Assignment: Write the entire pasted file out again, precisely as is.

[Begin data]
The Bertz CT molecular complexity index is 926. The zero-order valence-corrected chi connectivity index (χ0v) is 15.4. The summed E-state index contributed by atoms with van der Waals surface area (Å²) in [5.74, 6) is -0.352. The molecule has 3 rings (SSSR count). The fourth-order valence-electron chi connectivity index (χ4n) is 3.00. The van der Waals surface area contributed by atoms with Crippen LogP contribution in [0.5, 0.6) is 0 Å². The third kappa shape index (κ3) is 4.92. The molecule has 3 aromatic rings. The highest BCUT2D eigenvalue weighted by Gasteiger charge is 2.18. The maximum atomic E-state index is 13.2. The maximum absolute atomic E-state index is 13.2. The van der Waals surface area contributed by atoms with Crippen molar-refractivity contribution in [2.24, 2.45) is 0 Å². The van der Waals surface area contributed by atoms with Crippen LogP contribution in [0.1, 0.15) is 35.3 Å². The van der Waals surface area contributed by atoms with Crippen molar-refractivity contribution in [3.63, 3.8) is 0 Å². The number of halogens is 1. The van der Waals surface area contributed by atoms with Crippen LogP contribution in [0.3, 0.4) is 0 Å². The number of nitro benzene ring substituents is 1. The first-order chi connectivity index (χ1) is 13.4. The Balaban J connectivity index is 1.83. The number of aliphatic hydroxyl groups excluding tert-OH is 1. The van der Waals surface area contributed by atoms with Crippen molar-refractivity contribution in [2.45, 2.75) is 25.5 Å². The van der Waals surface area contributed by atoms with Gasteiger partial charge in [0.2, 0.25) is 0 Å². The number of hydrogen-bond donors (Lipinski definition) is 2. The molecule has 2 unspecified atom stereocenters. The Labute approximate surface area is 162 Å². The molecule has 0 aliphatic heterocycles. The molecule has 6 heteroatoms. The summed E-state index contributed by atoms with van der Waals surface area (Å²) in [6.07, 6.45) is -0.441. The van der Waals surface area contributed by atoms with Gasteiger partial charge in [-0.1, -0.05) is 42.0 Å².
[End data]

The Bertz CT molecular complexity index is 926. The zero-order valence-corrected chi connectivity index (χ0v) is 15.4. The summed E-state index contributed by atoms with van der Waals surface area (Å²) in [5.74, 6) is -0.352. The molecule has 3 rings (SSSR count). The fourth-order valence-electron chi connectivity index (χ4n) is 3.00. The van der Waals surface area contributed by atoms with Crippen LogP contribution in [0.5, 0.6) is 0 Å². The third kappa shape index (κ3) is 4.92. The molecule has 3 aromatic rings. The highest BCUT2D eigenvalue weighted by Gasteiger charge is 2.18. The maximum atomic E-state index is 13.2. The maximum absolute atomic E-state index is 13.2. The van der Waals surface area contributed by atoms with Crippen molar-refractivity contribution in [2.24, 2.45) is 0 Å². The van der Waals surface area contributed by atoms with Crippen LogP contribution in [0.1, 0.15) is 35.3 Å². The van der Waals surface area contributed by atoms with Crippen molar-refractivity contribution in [3.63, 3.8) is 0 Å². The number of halogens is 1. The van der Waals surface area contributed by atoms with Crippen LogP contribution in [0.3, 0.4) is 0 Å². The number of nitro benzene ring substituents is 1. The first-order chi connectivity index (χ1) is 13.4. The Balaban J connectivity index is 1.83. The number of aliphatic hydroxyl groups excluding tert-OH is 1. The van der Waals surface area contributed by atoms with Crippen molar-refractivity contribution in [2.45, 2.75) is 25.5 Å². The van der Waals surface area contributed by atoms with Gasteiger partial charge in [0.2, 0.25) is 0 Å². The number of hydrogen-bond donors (Lipinski definition) is 2. The molecule has 2 unspecified atom stereocenters. The Labute approximate surface area is 162 Å². The molecule has 0 aliphatic heterocycles. The molecule has 6 heteroatoms. The summed E-state index contributed by atoms with van der Waals surface area (Å²) in [6.07, 6.45) is -0.441. The van der Waals surface area contributed by atoms with Gasteiger partial charge in [-0.1, -0.05) is 42.0 Å².